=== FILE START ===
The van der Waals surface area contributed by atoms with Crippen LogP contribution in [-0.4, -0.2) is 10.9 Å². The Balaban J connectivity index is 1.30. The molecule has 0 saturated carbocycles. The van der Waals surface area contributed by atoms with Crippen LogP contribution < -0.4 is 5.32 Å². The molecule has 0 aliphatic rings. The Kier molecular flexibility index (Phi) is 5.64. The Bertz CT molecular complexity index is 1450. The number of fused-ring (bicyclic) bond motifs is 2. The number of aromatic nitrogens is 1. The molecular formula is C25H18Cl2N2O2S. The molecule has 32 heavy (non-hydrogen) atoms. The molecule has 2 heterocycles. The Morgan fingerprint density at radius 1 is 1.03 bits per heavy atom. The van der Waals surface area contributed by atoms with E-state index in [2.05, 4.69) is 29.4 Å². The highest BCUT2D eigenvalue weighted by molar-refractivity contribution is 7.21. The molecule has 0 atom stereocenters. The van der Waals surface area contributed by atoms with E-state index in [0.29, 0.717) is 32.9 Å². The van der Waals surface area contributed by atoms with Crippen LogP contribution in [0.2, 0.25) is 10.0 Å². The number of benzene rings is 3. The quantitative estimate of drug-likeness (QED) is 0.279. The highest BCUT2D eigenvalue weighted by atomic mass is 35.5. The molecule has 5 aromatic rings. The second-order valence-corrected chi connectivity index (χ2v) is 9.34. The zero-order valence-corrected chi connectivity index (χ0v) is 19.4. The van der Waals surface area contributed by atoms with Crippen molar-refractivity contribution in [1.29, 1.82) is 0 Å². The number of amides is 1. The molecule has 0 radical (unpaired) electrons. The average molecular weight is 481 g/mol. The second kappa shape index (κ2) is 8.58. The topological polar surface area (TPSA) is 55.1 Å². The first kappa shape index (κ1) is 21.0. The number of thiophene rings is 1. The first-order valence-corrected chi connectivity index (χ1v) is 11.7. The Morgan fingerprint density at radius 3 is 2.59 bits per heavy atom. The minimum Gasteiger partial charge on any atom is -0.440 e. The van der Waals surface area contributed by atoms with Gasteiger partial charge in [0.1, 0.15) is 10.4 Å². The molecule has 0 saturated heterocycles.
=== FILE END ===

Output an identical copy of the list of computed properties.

The van der Waals surface area contributed by atoms with Crippen LogP contribution in [-0.4, -0.2) is 10.9 Å². The Balaban J connectivity index is 1.30. The molecule has 0 saturated carbocycles. The van der Waals surface area contributed by atoms with Crippen LogP contribution < -0.4 is 5.32 Å². The molecule has 0 aliphatic rings. The Kier molecular flexibility index (Phi) is 5.64. The Bertz CT molecular complexity index is 1450. The number of fused-ring (bicyclic) bond motifs is 2. The number of aromatic nitrogens is 1. The molecular formula is C25H18Cl2N2O2S. The molecule has 32 heavy (non-hydrogen) atoms. The molecule has 2 heterocycles. The Morgan fingerprint density at radius 1 is 1.03 bits per heavy atom. The van der Waals surface area contributed by atoms with E-state index in [2.05, 4.69) is 29.4 Å². The highest BCUT2D eigenvalue weighted by molar-refractivity contribution is 7.21. The molecule has 0 atom stereocenters. The van der Waals surface area contributed by atoms with E-state index in [0.29, 0.717) is 32.9 Å². The van der Waals surface area contributed by atoms with Crippen LogP contribution in [0.2, 0.25) is 10.0 Å². The number of benzene rings is 3. The quantitative estimate of drug-likeness (QED) is 0.279. The highest BCUT2D eigenvalue weighted by atomic mass is 35.5. The molecule has 5 aromatic rings. The second-order valence-corrected chi connectivity index (χ2v) is 9.34. The zero-order valence-corrected chi connectivity index (χ0v) is 19.4. The van der Waals surface area contributed by atoms with Crippen molar-refractivity contribution in [1.29, 1.82) is 0 Å². The number of amides is 1. The molecule has 0 radical (unpaired) electrons. The average molecular weight is 481 g/mol. The second kappa shape index (κ2) is 8.58. The topological polar surface area (TPSA) is 55.1 Å². The first kappa shape index (κ1) is 21.0. The number of thiophene rings is 1. The first-order valence-corrected chi connectivity index (χ1v) is 11.7. The Morgan fingerprint density at radius 3 is 2.59 bits per heavy atom. The minimum Gasteiger partial charge on any atom is -0.440 e. The van der Waals surface area contributed by atoms with Gasteiger partial charge in [0.1, 0.15) is 10.4 Å². The molecule has 0 saturated heterocycles.